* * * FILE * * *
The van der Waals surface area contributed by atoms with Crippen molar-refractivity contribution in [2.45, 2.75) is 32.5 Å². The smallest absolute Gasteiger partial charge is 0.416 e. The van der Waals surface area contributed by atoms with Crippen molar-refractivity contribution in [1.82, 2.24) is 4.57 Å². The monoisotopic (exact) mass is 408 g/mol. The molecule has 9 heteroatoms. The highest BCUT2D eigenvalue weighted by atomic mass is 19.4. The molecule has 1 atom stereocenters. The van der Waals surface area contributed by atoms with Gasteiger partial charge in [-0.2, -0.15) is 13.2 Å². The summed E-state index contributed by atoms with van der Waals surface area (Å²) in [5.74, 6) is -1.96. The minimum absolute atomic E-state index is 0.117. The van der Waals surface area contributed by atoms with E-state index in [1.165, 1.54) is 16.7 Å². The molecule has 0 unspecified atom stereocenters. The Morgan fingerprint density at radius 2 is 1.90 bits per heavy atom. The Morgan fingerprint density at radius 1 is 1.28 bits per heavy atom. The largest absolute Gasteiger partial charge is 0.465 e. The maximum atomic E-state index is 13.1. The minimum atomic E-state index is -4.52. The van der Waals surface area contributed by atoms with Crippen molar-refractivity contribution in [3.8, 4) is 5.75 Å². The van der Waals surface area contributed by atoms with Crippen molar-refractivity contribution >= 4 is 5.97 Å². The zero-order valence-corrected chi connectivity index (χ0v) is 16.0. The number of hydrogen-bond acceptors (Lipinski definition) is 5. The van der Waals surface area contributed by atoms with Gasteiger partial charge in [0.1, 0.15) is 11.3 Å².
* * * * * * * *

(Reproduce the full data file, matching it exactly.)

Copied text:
The van der Waals surface area contributed by atoms with Crippen molar-refractivity contribution in [2.45, 2.75) is 32.5 Å². The smallest absolute Gasteiger partial charge is 0.416 e. The van der Waals surface area contributed by atoms with Crippen molar-refractivity contribution in [1.82, 2.24) is 4.57 Å². The monoisotopic (exact) mass is 408 g/mol. The molecule has 9 heteroatoms. The highest BCUT2D eigenvalue weighted by atomic mass is 19.4. The molecule has 1 atom stereocenters. The van der Waals surface area contributed by atoms with Gasteiger partial charge in [-0.2, -0.15) is 13.2 Å². The summed E-state index contributed by atoms with van der Waals surface area (Å²) in [5.74, 6) is -1.96. The minimum absolute atomic E-state index is 0.117. The van der Waals surface area contributed by atoms with E-state index in [1.165, 1.54) is 16.7 Å². The molecule has 0 unspecified atom stereocenters. The Morgan fingerprint density at radius 2 is 1.90 bits per heavy atom. The Morgan fingerprint density at radius 1 is 1.28 bits per heavy atom. The largest absolute Gasteiger partial charge is 0.465 e. The maximum atomic E-state index is 13.1. The minimum atomic E-state index is -4.52. The van der Waals surface area contributed by atoms with Crippen molar-refractivity contribution in [3.8, 4) is 5.75 Å². The van der Waals surface area contributed by atoms with Crippen molar-refractivity contribution >= 4 is 5.97 Å². The zero-order valence-corrected chi connectivity index (χ0v) is 16.0. The number of hydrogen-bond acceptors (Lipinski definition) is 5. The van der Waals surface area contributed by atoms with Gasteiger partial charge in [0.1, 0.15) is 11.3 Å².